Letter F Object Basket 

Free Printables: Fruit Letters for Letter F Object Basket y (part of my subscriber freebie pack, so just sign up for my email to get the link and password … or check the bottom of your latest newsletter if you’re already a subscriber) 

I used Beanie Babies and small objects I had that started with the/f/ sound. Again, If you'd like ideas for teaching phonics, check out my DIY Beginning Montessori Phonics post.

Rainbow Salt Writing Tray Rainbow Writing Tray with Fonts for f Free Printables: Fruit Letter F Rainbow Writing Tray (part of my subscriber freebie pack, so just sign up for my email to get the link and password … or check the bottom of your latest newsletter if you’re already a subscriber) 

Free Printable: Rainbow Stripes from Open Clip Art (This is actually a printable of the rainbow flag. I simply downloaded the PDF, printed it out at 96%, and cut the edges to the size of my box. You can always use strips of colored  paper if you don't want to use the printable. I had first seen a rainbow salt tray on Learning 4 Kids, and you can find directions for a paper strip tray there.)

For the tray, I used the wooden tray from the Melissa & Doug Lace and Trace Shapes. You can use whatever tray or container work best for you, though.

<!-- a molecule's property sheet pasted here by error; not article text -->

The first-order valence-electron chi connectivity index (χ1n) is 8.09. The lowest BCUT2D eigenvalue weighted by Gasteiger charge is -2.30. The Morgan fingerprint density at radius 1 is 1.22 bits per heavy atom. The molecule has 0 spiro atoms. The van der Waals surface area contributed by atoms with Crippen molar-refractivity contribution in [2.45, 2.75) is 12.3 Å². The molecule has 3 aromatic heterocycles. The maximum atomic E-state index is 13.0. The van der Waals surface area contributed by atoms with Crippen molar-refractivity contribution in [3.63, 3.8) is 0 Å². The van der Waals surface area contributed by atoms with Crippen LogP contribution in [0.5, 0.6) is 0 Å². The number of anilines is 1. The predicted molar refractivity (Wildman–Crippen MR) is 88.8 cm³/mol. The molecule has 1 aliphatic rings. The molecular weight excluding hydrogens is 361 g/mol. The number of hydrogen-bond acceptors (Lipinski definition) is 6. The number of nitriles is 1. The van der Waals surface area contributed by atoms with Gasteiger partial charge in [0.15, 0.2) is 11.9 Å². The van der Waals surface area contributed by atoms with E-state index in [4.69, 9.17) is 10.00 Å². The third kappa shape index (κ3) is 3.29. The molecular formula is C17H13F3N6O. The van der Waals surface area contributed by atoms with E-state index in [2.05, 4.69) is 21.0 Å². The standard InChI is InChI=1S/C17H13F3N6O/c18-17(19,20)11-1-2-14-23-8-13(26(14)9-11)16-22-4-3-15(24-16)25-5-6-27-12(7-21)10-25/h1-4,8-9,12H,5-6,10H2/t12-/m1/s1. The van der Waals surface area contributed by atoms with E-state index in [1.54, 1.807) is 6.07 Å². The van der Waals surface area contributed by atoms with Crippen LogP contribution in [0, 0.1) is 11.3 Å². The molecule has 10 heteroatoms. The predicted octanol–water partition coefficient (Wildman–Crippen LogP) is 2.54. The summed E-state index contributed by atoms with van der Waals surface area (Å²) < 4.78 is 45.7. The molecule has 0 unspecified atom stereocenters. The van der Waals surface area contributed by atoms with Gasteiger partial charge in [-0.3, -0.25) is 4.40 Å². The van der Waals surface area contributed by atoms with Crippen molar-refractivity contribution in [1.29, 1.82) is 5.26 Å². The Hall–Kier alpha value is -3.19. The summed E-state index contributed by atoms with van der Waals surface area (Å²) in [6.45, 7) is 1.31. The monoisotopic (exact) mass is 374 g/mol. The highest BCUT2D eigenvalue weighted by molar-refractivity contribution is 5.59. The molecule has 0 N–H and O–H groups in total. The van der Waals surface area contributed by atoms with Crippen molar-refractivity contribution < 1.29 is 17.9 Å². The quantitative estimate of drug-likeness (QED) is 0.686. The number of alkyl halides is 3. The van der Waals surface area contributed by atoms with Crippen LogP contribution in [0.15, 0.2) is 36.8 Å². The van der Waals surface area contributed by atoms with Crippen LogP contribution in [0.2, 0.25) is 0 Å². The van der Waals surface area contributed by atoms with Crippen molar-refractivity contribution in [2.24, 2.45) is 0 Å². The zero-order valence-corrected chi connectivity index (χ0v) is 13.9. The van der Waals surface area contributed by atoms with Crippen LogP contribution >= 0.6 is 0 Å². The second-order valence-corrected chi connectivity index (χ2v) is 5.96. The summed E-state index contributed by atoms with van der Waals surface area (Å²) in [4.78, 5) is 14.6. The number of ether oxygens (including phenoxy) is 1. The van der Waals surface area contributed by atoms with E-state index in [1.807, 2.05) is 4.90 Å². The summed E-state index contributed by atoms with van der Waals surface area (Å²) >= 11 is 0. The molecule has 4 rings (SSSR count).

Fruit and Vegetable Beginning Sound Clip Cards 
Fruit and Vegetable Beginning Sound Clip Cards  

Free Printable: Beginning Letter Printables from Fruit and Vegetable Montessori Printables at Welcome to Mommyhood 

For this activity, I used a Montessori Services basket, the printable, and some small colored clothespins

I like to place a colored dot on the back of the correct letter as a control of error (self-correcting feature). 

Eat the Rainbow Practical Life and Sorting Activity Eat the Rainbow Practical Life and Sorting Activity Free Printable: Eat the Rainbow Printable from Growing Up Gabel 

Free Printable: Sorting Fruits and Vegetables from Powerful Mothering 

For this activity, I used a multicraft tray, the printables, 5 different colors of fruits from Learning Resources Super Sorting Pie, containers for the pieces (I used 2 Bambu condiment cups), and toast tong (or whatever tool you prefer) for the fruit transfer. You could use any small fruits or vegetables. I just wanted to be sure I had red, orange, yellow, green, and blue/purple for the rainbow effect.

This was a fairly long process, but my 3-year-old granddaughter, Zoey, loved it. First she transferred the fruits to each of the colored words. Then she sorted out all the fruits and vegetables by color.